“After the dress rehearsal we went back to the hotel. I was wrecked so I went to bed for a lie down. I fell asleep and was awoken by a call from the manager of the hotel asking me if I’d like to share a customary glass of champagne with him and his staff before the bus left.

“I asked when the bus was leaving….’in ten minutes’ was the reply! I never got ready so quick in my life!

Has he happened upon Katrina and the Waves since?

“We follow each other on Twitter so we do DM from time to time. When she released a solo album, she got in touch and we played a few tunes from it on the ‘Feel Good Factor’.

“I honestly was afraid of coming second last, not second place, as we’d won Eurovision so many times in those days.

“People regularly say, if it was another year we would’ve won. I made a conscious decision not to listen to the other songs. My first time hearing the UK song properly was on the night.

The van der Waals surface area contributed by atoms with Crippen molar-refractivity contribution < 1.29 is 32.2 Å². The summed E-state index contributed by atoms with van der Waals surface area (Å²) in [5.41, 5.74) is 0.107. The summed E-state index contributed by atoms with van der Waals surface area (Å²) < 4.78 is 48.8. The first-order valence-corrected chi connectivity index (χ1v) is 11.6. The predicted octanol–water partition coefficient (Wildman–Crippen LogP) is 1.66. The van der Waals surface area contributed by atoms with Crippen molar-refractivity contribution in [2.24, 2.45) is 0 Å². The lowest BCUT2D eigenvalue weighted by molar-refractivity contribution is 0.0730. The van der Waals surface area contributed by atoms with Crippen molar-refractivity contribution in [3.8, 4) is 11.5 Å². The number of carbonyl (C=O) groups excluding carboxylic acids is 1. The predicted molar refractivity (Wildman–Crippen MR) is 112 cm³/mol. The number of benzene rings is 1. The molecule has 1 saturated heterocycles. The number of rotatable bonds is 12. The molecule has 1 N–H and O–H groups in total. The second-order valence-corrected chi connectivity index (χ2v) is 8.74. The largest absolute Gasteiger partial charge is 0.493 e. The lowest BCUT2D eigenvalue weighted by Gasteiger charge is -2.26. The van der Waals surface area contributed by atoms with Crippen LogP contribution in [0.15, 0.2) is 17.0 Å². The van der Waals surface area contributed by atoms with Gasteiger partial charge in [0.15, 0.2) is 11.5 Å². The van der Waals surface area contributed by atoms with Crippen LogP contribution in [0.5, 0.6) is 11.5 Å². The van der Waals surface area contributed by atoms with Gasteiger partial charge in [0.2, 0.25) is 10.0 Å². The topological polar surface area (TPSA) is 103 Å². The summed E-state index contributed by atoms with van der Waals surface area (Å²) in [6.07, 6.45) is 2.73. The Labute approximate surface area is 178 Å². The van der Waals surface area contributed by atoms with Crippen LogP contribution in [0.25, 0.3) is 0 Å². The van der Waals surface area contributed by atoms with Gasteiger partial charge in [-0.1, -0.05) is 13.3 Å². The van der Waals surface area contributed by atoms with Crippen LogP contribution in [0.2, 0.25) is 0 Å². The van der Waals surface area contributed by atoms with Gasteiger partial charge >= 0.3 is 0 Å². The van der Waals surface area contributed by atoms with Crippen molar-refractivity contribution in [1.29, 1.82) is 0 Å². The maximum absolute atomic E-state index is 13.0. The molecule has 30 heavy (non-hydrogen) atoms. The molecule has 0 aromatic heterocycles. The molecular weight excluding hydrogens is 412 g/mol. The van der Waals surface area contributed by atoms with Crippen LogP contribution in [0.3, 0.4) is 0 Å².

“I knew when I heard it, it was a contender! When the voting started RTE set up the television cameras in front of our table and Katrina’s…….that’s when it started to get nerve wrecking.”

That night in 1997 was Ireland’s last best performance - where are we going wrong?

“I always feel people forget it’s a song contest! All you ever hear is ‘he’, ‘she’ ‘they’ would be great in Eurovision, when in actual fact what we need is a really good song. All of the songs that did well for us were not ‘Eurovision’ songs.

“They were just great songs and then they got a singer to interpret and sell the song. ‘Mysterious Woman’ is a country song. In the vein of a Garth Brooks’ song. It was written by John Farry who now manages Nathan Carter.”

Is it more than just about the voting structure?

“Absolutely! The block voting has been there forever! You know when you see Greece are up next, that they’ll give 12 to Cyprus etc. My year was the first year they used televoting. We gave UK 12 points and they gave us 12 in return.”